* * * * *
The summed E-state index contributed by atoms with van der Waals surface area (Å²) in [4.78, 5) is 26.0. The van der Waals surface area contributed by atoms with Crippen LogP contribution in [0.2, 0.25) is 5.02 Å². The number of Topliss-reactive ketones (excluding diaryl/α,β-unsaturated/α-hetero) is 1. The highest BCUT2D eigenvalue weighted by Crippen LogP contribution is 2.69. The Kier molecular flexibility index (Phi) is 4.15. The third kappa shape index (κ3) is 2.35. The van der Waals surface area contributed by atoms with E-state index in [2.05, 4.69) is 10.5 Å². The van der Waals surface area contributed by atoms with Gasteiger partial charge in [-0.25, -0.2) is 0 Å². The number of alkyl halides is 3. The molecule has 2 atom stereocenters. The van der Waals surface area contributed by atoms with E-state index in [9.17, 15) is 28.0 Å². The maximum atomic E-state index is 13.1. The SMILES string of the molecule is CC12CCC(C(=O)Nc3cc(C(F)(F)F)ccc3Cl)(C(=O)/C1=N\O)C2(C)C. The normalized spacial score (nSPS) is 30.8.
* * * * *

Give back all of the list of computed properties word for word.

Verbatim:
The summed E-state index contributed by atoms with van der Waals surface area (Å²) in [4.78, 5) is 26.0. The van der Waals surface area contributed by atoms with Crippen LogP contribution in [0.2, 0.25) is 5.02 Å². The number of Topliss-reactive ketones (excluding diaryl/α,β-unsaturated/α-hetero) is 1. The highest BCUT2D eigenvalue weighted by Crippen LogP contribution is 2.69. The Kier molecular flexibility index (Phi) is 4.15. The third kappa shape index (κ3) is 2.35. The van der Waals surface area contributed by atoms with E-state index in [2.05, 4.69) is 10.5 Å². The van der Waals surface area contributed by atoms with Gasteiger partial charge in [-0.25, -0.2) is 0 Å². The number of alkyl halides is 3. The molecule has 2 atom stereocenters. The van der Waals surface area contributed by atoms with E-state index in [9.17, 15) is 28.0 Å². The maximum atomic E-state index is 13.1. The SMILES string of the molecule is CC12CCC(C(=O)Nc3cc(C(F)(F)F)ccc3Cl)(C(=O)/C1=N\O)C2(C)C. The normalized spacial score (nSPS) is 30.8.